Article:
In Mrs. Harris Goes to Paris, the year is 1957 and after more than a decade of waiting for her husband to return home from the Second World War, Ada Harris finally receives a letter informing her he is officially missing in action. Upset about the content of the letter, but able to accept the truth (which she knew was inevitable), Ada presses ahead with the life she has built in his absence.
This life revolves around her job as a cleaner, for well-to do clients. She works for a number of upper-class people, who don’t pay her very well, but she saves what money she can and just gets on with things regardless, not having a bad word to say about anyone.
But one day, after spotting a beautiful, yet expensive dress at the home of one of her clients, Ada decides she would like a dress of her very own. As with the one she has seen, the dress must be from Paris, and must be from fashion house, Christian Dior.
After winning £150 on the football pools, Ada clubs together all of her savings and takes on any extra work she can to raise what she believes will be the right amount for the dress. However, to reach her grand total, she puts all of her money on a bet, which sadly fails to pay out.
But things soon pick up when Ada finds herself receiving a succession of windfalls. These windfalls provide her with enough money to buy the dress she desires, and pay for her plane ticket to Paris.
So, off to France she travels, in search of her dreams. But will she get the dress she so desperately wants, or will she come home empty handed?
Directed by Anthony Fabian, Mrs. Harris Goes to Paris stars Lesley Manville, Ellen Thomas, Lambert Wilson, and Jason Isaacs. The movie is based on Paul Gallico’s book, Mrs. ‘Arris Goes to Paris, and is a comedy-drama which is new to UK cinemas this Friday.
Now, if all this sounds familiar it is probably because you have stumbled across an earlier version of this story. The original novel has been adapted multiple times before, most notably in 1992 via a delightful TV movie starring Angela Lansbury and Omar Sharif.
If you’ve watched the Lansbury movie, then you will know it is a lovely little tale. And the good news is, this latest adaptation is equally as lovely.
Charming, endearing, sweet, and touching, Mrs. Harris Goes to Paris is a beautifully told movie, about someone chasing her dreams. The film looks at the kindness of strangers, and how one person can change the lives of many.
The picture focuses on Ada Harris and how her personable nature becomes the catalyst for action. The story has been told many times before, and in many different ways, yet here it remains fresh and important, and at this point in time, incredibly relevant.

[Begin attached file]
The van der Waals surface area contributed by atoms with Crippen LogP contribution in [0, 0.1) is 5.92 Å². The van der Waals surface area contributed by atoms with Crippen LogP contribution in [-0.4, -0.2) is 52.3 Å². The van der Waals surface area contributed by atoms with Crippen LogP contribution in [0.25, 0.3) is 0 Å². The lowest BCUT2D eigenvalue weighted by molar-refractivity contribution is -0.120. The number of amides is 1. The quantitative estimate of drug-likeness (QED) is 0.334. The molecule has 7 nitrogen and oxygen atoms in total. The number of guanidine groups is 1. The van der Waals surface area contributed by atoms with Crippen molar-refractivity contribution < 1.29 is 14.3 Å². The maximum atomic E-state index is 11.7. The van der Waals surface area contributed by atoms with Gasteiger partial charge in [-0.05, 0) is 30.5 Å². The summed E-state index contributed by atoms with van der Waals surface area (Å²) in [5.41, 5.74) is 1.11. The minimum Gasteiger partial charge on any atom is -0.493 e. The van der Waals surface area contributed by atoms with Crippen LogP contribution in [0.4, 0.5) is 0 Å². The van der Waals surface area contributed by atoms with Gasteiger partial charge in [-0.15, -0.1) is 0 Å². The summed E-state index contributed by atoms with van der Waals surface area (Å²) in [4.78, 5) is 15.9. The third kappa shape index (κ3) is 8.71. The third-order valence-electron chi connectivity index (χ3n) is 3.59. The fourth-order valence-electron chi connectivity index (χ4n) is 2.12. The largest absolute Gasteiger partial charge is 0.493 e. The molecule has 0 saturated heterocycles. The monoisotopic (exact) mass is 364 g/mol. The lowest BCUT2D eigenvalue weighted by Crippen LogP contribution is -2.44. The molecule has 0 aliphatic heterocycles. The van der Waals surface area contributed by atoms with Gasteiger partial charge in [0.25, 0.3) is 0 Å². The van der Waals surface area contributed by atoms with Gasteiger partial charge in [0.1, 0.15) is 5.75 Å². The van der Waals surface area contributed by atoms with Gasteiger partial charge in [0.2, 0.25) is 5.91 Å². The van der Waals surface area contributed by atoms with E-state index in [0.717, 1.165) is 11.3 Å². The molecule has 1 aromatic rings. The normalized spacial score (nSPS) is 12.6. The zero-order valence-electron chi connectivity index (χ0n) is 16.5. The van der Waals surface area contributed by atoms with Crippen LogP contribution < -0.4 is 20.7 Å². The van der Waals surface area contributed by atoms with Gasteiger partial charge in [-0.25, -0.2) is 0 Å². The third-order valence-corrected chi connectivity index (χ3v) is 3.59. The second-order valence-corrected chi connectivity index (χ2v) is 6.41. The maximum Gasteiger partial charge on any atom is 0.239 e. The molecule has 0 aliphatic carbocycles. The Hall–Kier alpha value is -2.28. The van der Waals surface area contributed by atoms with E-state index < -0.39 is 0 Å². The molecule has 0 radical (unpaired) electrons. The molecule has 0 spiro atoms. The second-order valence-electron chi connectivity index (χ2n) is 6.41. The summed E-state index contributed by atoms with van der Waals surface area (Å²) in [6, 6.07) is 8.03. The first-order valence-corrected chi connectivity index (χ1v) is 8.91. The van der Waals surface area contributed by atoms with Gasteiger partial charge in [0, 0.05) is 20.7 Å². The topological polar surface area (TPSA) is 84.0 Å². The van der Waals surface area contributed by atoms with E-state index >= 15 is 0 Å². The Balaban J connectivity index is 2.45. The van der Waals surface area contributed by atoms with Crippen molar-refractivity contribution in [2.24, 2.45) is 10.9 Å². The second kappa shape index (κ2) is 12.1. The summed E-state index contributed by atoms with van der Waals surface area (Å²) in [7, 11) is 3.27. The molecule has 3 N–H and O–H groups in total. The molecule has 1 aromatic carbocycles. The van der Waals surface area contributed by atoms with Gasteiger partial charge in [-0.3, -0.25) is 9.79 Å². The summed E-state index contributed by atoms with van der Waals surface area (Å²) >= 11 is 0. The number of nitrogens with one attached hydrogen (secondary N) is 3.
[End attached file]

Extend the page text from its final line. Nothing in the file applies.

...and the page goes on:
Discussions about class, wealth, and inequality, which are topics of today, are filtered into this story. Sure, this movie might be set during the late 1950s, but certain aspects of the narrative reflect the current struggles of the world.
These struggles require a new way of thinking, and they require a Mrs. Harris too. And a Mrs. Harris like the one played so perfectly by Lesley Manville.
Manville is great in everything, so it’s no surprise that she’s on fine form here. As Ada Harris, Manville lights up every scene, bringing a down-to-Earth quality to an exquisite lady.
She’s compassionate and considerate one moment; forthright and bold the next. She’s a dynamic Hilda Ogden, with a heart of gold, and someone we could all do with in our lives.
To put it simply: Manville is superb in this film and she makes Ada Harris superb too. Mrs. Harris Goes to Paris is a brilliant movie hands down, but Manville certainly adds so much to the picture.
Casting this actor in this role was a masterstroke, but then so is everything else in this film. From the tone and humour, to the music, setting, and cinematography, the whole picture just sings!
With this film, director Anthony Fabian delivers something special. It is an enchanting piece and is much needed.
We live in turbulent times and with an ever-changing world which seems to be in freefall at present, it’s important to have a bit of escapism that can give us all a lift. I believe Mrs. Harris Goes to Paris is exactly that.
This is a film which simply wants to tell a tale about hope and kindness, and it is one filled with positivity. Similar to the much-loved Paddington films, it is a movie that leans into optimism and doesn’t have a bad moment throughout.
If you are looking for a film to get lost in, then Mrs. Harris Goes to Paris is certainly that film. In the words of Ada Harris, “We need our dreams, now more than ever”, and in the words of this reviewer, “we also need films like this too.”
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